Most fatal/serious crashes in NZ happen of dry straight roads, in the middle of the afternoon, on fine sunny days.  Go figure.  


I'd like to see the stats to back that assertion.

My limited experience of seeing recent accidents has been that it is more likely at night, and typically near a bend or crest.


668 posts

Ultimate Geek


  # 1352456 27-Jul-2015 12:02
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I travel through the central plateau a couple of times a year, and in the Taihape – Taupo stretch, you’ll almost always see 2-3 police along that stretch of State Highway 1.  

I did once hear that this stretch of highway is more heavily patrolled, because should the Mountain (I’m looking at you Ruapehu) erupt, then there are (police) cars in the area to sweep and close the road if need be.  

As for more 4 lane US style highways in NZ.. just look at what’s happened in Tauranga with the opening of the new link road.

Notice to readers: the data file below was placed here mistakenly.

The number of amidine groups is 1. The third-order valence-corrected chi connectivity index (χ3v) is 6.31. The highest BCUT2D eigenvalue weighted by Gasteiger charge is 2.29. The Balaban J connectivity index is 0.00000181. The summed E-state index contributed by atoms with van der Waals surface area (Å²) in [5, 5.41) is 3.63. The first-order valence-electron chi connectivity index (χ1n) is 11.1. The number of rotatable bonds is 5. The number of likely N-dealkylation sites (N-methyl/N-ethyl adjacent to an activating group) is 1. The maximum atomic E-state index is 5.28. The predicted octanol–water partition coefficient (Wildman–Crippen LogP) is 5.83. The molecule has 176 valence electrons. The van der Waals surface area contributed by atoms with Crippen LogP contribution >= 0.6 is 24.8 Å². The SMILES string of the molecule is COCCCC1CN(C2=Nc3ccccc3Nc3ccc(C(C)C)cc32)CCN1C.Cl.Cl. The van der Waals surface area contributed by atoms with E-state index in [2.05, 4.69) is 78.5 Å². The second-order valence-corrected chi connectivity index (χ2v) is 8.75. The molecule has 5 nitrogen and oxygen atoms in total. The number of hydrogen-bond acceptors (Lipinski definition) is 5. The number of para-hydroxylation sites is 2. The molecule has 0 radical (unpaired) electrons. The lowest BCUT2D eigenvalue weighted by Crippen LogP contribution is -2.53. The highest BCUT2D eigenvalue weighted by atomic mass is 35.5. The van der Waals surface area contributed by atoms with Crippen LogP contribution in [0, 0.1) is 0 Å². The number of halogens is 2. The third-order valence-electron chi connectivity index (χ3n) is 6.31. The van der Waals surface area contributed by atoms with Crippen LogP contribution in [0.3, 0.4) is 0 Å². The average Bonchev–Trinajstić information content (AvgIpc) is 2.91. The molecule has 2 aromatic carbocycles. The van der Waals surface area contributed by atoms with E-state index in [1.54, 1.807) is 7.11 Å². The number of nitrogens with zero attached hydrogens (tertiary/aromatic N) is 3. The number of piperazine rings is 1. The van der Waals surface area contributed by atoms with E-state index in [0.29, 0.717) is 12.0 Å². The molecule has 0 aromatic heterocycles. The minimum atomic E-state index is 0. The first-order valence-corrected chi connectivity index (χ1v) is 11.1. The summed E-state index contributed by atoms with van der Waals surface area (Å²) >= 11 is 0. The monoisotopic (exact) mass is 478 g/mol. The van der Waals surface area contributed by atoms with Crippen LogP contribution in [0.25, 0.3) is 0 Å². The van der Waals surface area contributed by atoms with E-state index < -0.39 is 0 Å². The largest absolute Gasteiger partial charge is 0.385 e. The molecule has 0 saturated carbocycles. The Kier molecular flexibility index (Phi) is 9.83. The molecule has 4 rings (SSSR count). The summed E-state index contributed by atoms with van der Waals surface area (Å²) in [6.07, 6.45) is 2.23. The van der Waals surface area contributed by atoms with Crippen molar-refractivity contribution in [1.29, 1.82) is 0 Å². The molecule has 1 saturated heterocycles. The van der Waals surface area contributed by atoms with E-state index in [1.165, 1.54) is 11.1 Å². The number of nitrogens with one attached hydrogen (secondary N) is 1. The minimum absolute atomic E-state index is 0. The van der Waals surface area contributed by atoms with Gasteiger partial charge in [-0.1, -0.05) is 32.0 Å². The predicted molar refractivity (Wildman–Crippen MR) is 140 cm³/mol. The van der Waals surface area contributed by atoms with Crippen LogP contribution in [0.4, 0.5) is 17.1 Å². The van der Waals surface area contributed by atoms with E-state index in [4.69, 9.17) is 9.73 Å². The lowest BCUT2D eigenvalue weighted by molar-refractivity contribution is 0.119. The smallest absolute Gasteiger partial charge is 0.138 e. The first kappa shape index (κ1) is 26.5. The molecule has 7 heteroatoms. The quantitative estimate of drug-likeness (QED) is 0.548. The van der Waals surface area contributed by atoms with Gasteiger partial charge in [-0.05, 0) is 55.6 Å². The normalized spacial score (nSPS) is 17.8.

http://www.nzherald.co.nz/nz/news/article.cfm?c_id=1&objectid=11482644  

Give kiwi driver’s more open space and speed seems to increase. And anyhow, a 2 lane motorway\highway in both direction Auckland to Wellington will be boring to drive.  

A better approach to road safety in my opinion, is to limit new drivers to a lower cc rating of car, similar to the conditions applied to learner motorbike riders…as a learner rider I think you’re limited to 125cc machines, still plenty quick, yes, but not a 1000cc monster.  

Yet a learner driver can happily go out and buy a 400bhp+ turbocharged rocketship. And yes, some sort of compulsory insurance might help here too.

62 posts

Master Geek


  # 1352520 27-Jul-2015 13:16